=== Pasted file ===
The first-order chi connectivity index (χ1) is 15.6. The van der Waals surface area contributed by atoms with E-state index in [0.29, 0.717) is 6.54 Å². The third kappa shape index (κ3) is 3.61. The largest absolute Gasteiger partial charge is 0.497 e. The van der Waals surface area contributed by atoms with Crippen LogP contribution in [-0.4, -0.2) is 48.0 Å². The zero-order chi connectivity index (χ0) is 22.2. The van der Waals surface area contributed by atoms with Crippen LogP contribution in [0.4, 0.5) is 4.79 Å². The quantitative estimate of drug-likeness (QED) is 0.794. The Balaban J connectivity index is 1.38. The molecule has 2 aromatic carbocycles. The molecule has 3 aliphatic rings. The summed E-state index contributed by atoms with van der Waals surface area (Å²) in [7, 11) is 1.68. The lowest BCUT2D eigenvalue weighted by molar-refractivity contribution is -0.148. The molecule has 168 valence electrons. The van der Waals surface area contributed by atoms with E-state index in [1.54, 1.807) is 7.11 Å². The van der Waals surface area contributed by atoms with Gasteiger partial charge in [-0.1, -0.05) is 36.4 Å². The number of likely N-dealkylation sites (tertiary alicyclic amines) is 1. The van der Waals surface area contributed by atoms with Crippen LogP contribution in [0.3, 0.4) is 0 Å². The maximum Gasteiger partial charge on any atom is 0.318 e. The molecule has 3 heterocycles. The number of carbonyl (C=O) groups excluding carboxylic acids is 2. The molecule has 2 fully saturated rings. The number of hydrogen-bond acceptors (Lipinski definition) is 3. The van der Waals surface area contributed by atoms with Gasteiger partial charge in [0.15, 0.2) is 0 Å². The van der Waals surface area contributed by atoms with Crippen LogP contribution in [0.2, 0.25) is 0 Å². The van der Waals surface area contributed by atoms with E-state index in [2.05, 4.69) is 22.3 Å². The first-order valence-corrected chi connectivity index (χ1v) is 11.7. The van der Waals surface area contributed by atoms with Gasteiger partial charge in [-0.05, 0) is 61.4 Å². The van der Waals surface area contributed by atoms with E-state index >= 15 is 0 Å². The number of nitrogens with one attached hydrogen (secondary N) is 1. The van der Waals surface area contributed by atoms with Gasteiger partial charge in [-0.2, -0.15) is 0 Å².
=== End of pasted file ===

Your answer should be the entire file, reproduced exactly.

The first-order chi connectivity index (χ1) is 15.6. The van der Waals surface area contributed by atoms with E-state index in [0.29, 0.717) is 6.54 Å². The third kappa shape index (κ3) is 3.61. The largest absolute Gasteiger partial charge is 0.497 e. The van der Waals surface area contributed by atoms with Crippen LogP contribution in [-0.4, -0.2) is 48.0 Å². The zero-order chi connectivity index (χ0) is 22.2. The van der Waals surface area contributed by atoms with Crippen LogP contribution in [0.4, 0.5) is 4.79 Å². The quantitative estimate of drug-likeness (QED) is 0.794. The Balaban J connectivity index is 1.38. The molecule has 2 aromatic carbocycles. The molecule has 3 aliphatic rings. The summed E-state index contributed by atoms with van der Waals surface area (Å²) in [7, 11) is 1.68. The lowest BCUT2D eigenvalue weighted by molar-refractivity contribution is -0.148. The molecule has 168 valence electrons. The van der Waals surface area contributed by atoms with E-state index in [1.54, 1.807) is 7.11 Å². The van der Waals surface area contributed by atoms with Gasteiger partial charge in [-0.1, -0.05) is 36.4 Å². The number of likely N-dealkylation sites (tertiary alicyclic amines) is 1. The van der Waals surface area contributed by atoms with Crippen LogP contribution in [0.3, 0.4) is 0 Å². The maximum Gasteiger partial charge on any atom is 0.318 e. The molecule has 3 heterocycles. The number of carbonyl (C=O) groups excluding carboxylic acids is 2. The molecule has 2 fully saturated rings. The number of hydrogen-bond acceptors (Lipinski definition) is 3. The van der Waals surface area contributed by atoms with Gasteiger partial charge in [0.15, 0.2) is 0 Å². The van der Waals surface area contributed by atoms with Crippen LogP contribution in [0.2, 0.25) is 0 Å². The van der Waals surface area contributed by atoms with E-state index in [2.05, 4.69) is 22.3 Å². The first-order valence-corrected chi connectivity index (χ1v) is 11.7. The van der Waals surface area contributed by atoms with Gasteiger partial charge in [-0.05, 0) is 61.4 Å². The van der Waals surface area contributed by atoms with E-state index >= 15 is 0 Å². The number of nitrogens with one attached hydrogen (secondary N) is 1. The van der Waals surface area contributed by atoms with Gasteiger partial charge in [-0.2, -0.15) is 0 Å².